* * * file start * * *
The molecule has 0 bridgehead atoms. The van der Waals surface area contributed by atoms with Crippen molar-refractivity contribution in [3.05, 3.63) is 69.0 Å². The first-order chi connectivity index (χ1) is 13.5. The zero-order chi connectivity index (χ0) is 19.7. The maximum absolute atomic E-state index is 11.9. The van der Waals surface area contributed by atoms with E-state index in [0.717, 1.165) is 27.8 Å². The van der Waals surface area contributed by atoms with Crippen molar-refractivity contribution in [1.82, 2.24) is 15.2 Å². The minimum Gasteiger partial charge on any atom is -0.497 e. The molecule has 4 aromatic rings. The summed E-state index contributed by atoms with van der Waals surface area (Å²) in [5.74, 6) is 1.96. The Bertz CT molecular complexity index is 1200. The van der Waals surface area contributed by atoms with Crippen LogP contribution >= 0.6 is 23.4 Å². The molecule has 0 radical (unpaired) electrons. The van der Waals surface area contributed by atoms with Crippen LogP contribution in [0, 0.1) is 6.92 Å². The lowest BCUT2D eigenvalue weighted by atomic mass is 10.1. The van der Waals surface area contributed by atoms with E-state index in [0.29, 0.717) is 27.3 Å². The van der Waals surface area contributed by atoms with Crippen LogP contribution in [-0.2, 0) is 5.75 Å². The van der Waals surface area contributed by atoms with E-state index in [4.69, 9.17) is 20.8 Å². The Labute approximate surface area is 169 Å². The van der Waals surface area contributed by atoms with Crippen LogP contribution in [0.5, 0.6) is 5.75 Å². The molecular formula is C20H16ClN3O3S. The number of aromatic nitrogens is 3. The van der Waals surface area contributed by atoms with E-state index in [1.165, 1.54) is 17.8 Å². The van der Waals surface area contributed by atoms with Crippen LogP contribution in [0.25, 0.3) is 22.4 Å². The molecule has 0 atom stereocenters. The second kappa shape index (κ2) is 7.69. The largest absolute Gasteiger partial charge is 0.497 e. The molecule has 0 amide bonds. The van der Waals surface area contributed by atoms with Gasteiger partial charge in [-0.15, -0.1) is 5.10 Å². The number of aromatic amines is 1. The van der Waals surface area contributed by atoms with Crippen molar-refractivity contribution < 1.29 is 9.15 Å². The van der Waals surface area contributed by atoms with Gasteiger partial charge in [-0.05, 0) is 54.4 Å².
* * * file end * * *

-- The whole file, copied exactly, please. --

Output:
The molecule has 0 bridgehead atoms. The van der Waals surface area contributed by atoms with Crippen molar-refractivity contribution in [3.05, 3.63) is 69.0 Å². The first-order chi connectivity index (χ1) is 13.5. The zero-order chi connectivity index (χ0) is 19.7. The maximum absolute atomic E-state index is 11.9. The van der Waals surface area contributed by atoms with E-state index in [0.717, 1.165) is 27.8 Å². The van der Waals surface area contributed by atoms with Crippen molar-refractivity contribution in [1.82, 2.24) is 15.2 Å². The minimum Gasteiger partial charge on any atom is -0.497 e. The molecule has 4 aromatic rings. The summed E-state index contributed by atoms with van der Waals surface area (Å²) in [5.74, 6) is 1.96. The Bertz CT molecular complexity index is 1200. The van der Waals surface area contributed by atoms with Crippen LogP contribution >= 0.6 is 23.4 Å². The molecule has 0 radical (unpaired) electrons. The van der Waals surface area contributed by atoms with Crippen LogP contribution in [0, 0.1) is 6.92 Å². The lowest BCUT2D eigenvalue weighted by atomic mass is 10.1. The van der Waals surface area contributed by atoms with E-state index in [0.29, 0.717) is 27.3 Å². The van der Waals surface area contributed by atoms with Crippen LogP contribution in [-0.2, 0) is 5.75 Å². The van der Waals surface area contributed by atoms with E-state index in [4.69, 9.17) is 20.8 Å². The Labute approximate surface area is 169 Å². The van der Waals surface area contributed by atoms with Crippen LogP contribution in [0.5, 0.6) is 5.75 Å². The molecular formula is C20H16ClN3O3S. The number of aromatic nitrogens is 3. The van der Waals surface area contributed by atoms with E-state index in [1.165, 1.54) is 17.8 Å². The van der Waals surface area contributed by atoms with Crippen LogP contribution in [0.25, 0.3) is 22.4 Å². The molecule has 0 atom stereocenters. The second kappa shape index (κ2) is 7.69. The largest absolute Gasteiger partial charge is 0.497 e. The molecule has 0 amide bonds. The van der Waals surface area contributed by atoms with Gasteiger partial charge in [-0.15, -0.1) is 5.10 Å². The number of aromatic amines is 1. The van der Waals surface area contributed by atoms with Crippen molar-refractivity contribution < 1.29 is 9.15 Å². The van der Waals surface area contributed by atoms with Gasteiger partial charge in [-0.05, 0) is 54.4 Å².